Considering the need of green sources of energy and the importance of water inside The Building, the idea of exploiting a geothermal heating system came straightforward.
In particular, according to Netherland geographical features, the decision of using a system of open loop heat pumps seemed the most appropriate. Open loop systems differ from closed ones as the water doesn’t keep circulating in a closed circuit of pipes, but it’s continuously exchanged with a water reservoir present underneath the ground.
OPEN LOOP HEAT PUMPS -> EXCHANGE OF WATER WITH A RESERVOIR
The soil needs to be studied in order to perform this water exchange not to impoverish it; moreover, the depth needs to be calibrated for obvious reasons. Finally, open loops geothermal systems are “practical only where there is an adequate supply of relatively clean water, and all local codes and regulations regarding groundwater discharge are met” (energy.gov).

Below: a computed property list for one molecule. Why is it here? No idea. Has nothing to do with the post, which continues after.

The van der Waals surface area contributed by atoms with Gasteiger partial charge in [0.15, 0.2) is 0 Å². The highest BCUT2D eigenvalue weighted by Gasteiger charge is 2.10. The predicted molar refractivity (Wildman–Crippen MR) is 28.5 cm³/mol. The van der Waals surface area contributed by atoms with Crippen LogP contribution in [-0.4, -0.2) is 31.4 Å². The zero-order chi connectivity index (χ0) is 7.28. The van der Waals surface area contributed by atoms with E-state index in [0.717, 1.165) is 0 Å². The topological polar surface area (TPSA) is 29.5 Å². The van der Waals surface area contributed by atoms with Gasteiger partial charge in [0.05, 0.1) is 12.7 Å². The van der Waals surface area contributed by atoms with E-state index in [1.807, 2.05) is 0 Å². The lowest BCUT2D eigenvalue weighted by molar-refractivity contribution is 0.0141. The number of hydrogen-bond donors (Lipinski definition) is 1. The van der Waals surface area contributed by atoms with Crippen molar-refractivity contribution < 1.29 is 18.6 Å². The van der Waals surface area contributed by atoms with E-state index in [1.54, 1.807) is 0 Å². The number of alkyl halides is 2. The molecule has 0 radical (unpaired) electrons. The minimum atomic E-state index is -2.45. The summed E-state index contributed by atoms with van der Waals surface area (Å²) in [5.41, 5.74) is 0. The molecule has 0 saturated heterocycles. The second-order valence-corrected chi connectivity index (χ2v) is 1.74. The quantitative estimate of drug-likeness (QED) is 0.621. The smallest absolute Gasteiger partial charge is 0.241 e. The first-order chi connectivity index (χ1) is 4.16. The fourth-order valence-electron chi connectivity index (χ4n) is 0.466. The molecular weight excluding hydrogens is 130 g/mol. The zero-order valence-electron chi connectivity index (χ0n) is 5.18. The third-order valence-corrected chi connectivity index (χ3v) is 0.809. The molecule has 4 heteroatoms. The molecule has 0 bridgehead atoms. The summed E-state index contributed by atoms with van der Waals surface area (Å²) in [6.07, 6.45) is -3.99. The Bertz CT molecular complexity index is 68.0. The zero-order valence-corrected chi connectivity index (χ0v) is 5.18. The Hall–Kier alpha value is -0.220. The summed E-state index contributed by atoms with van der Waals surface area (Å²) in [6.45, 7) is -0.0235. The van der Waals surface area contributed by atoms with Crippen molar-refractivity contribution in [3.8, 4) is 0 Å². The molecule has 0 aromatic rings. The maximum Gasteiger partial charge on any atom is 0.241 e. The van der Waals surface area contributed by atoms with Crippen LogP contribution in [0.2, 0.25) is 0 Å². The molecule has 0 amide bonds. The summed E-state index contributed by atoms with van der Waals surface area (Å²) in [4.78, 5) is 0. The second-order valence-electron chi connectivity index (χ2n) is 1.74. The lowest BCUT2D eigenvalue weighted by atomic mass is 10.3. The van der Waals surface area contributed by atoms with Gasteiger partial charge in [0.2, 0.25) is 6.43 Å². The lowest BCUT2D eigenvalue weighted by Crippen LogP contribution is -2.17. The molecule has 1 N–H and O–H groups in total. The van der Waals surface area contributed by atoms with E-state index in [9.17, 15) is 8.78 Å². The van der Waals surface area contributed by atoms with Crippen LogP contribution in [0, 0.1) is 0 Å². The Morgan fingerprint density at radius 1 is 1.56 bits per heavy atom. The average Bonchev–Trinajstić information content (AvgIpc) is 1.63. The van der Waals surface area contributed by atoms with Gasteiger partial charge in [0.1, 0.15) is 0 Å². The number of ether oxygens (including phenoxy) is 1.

This system looks suited for Netherland, since saline water is abundant below the ground. From the data shown by the Water Group, the depth at which water is found, i.e. piezometric level, is almost zero in Delft.
Geothermal heat pumps have a high Coefficient of Performance, meaning that they give back more energy than the electrical one they were given: depending on the season and therefore on ground temperature, they give from 3 to 5 times the energy put in input.
1 UNIT OF ELECTRICITY -> 3 TO 5 UNIT OF HEAT <--> 10 TO 16 °C EARTH TEMPERATURE
Heat pumps are however not too suited for providing electrical energy: transforming heat energy back to electric, only a 30% efficiency is obtained; the gain would be then close to zero considering the energy already given for its functioning.
Need for precise calculations arise for spatial organization of the pumps themselves and of their engines which will be placed above the ground.